# Lecture 1: Complex Numbers - PowerPoint PPT Presentation

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Lecture 1: Complex Numbers. Key Points. A point on a two-dimensional plane (the complex plane) Usually denoted by z Can be defined either using Cartesian ( x,y ) or polar ( r, θ ) coordinates Addition and scaling complex numbers is just like adding and scaling vectors.

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Lecture 1: Complex Numbers

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## Lecture 1: Complex Numbers

### Key Points

• A point on a two-dimensional plane (the complex plane)

• Usually denoted by z

• Can be defined either using Cartesian (x,y) or polar (r, θ) coordinates

• Addition and scaling complex numbers is just like adding and scaling vectors

### What is a complex number?

• A complex number z is a point (or vector) on a two-dimensional plane, known as the complex plane and represented by C.

### Cartesian Coordinates

• The Cartesian coordinates of z are

• x = Re{z}; the real part of z

• y = Im{Z}; the imaginary part of z

• The corresponding axes are known as the real and imaginary axes, respectively.

### Polar Coordinates

• The polar coordinates of z are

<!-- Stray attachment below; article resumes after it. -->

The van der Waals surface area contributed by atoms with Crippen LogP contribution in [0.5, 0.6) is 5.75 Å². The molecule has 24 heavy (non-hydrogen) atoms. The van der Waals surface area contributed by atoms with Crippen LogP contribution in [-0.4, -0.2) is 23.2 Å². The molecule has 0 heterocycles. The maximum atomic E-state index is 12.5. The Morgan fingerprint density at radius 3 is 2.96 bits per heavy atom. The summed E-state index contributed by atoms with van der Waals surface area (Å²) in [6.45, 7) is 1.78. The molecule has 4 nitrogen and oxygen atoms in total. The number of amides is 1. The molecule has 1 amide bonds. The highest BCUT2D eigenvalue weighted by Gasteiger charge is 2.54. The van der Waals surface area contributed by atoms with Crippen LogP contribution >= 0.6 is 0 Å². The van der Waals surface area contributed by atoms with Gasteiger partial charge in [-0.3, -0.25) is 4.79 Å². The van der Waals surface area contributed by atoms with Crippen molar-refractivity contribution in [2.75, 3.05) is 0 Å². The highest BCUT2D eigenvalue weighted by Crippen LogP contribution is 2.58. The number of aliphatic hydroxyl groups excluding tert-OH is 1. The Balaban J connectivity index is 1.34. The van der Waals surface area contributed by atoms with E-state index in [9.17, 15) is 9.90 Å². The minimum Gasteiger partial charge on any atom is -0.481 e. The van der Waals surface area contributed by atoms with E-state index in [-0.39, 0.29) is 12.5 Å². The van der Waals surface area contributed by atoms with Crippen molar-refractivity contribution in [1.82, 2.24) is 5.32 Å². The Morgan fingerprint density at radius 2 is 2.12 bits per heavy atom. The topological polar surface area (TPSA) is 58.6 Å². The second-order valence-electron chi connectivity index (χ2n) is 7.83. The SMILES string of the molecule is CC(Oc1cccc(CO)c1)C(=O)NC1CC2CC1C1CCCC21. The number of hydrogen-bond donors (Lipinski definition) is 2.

• r =|z|; the modulus, or magnitude, of z

• θ= z; the angle of z

### Converting Between Coordinates

• The Cartesian coordinate pair (x, y) is also equivalent to the polar coordinate pair (r,θ), where r is the (nonnegative) length of the vector corresponding to (x, y), and θis the angle of the vector relative to positive real line.

• x = r cosθ

• y = r sin θ

• Z = x + jy = r cosθ + j rsinθ = r (cosθ + j sin θ)

• |z| = r = √(x2 + y2)

• tanθ = (y/x)

• θ = arctan(y/x)+ (0 or Π) (Πis added iffx is negative)

• Note that 2rad = 360° = one full revolution, and thus angles which differ by multiples of 2 are equivalent. Usually, θ is quoted in the interval [0; 2  ) or (- ;  ].

### Example

• Consider the complex numbers z1 and z2, where

• Re{z1}= -5;

• Im{z1} = 2,

• |z2| = 4

### Example

• The modulus of z1 is given by

• |z1|= √(-5)2 + 22) = 5.3852

• Its angle is given by

• z1 = arctan(-2/5) +  = 2.7611 rador 158.2°.

•  was added to the result of arctan(-2/5) because the real part of z1 is negative.

• As for z2, we have

• Re{z2} = 4 cos(/6) = 2√3 = 3.4641

• Im{z2} = 4 sin( /6) = 2

### Example

• Re{z3}= 5;

• Im{z3} = -2,

• |z4| = 4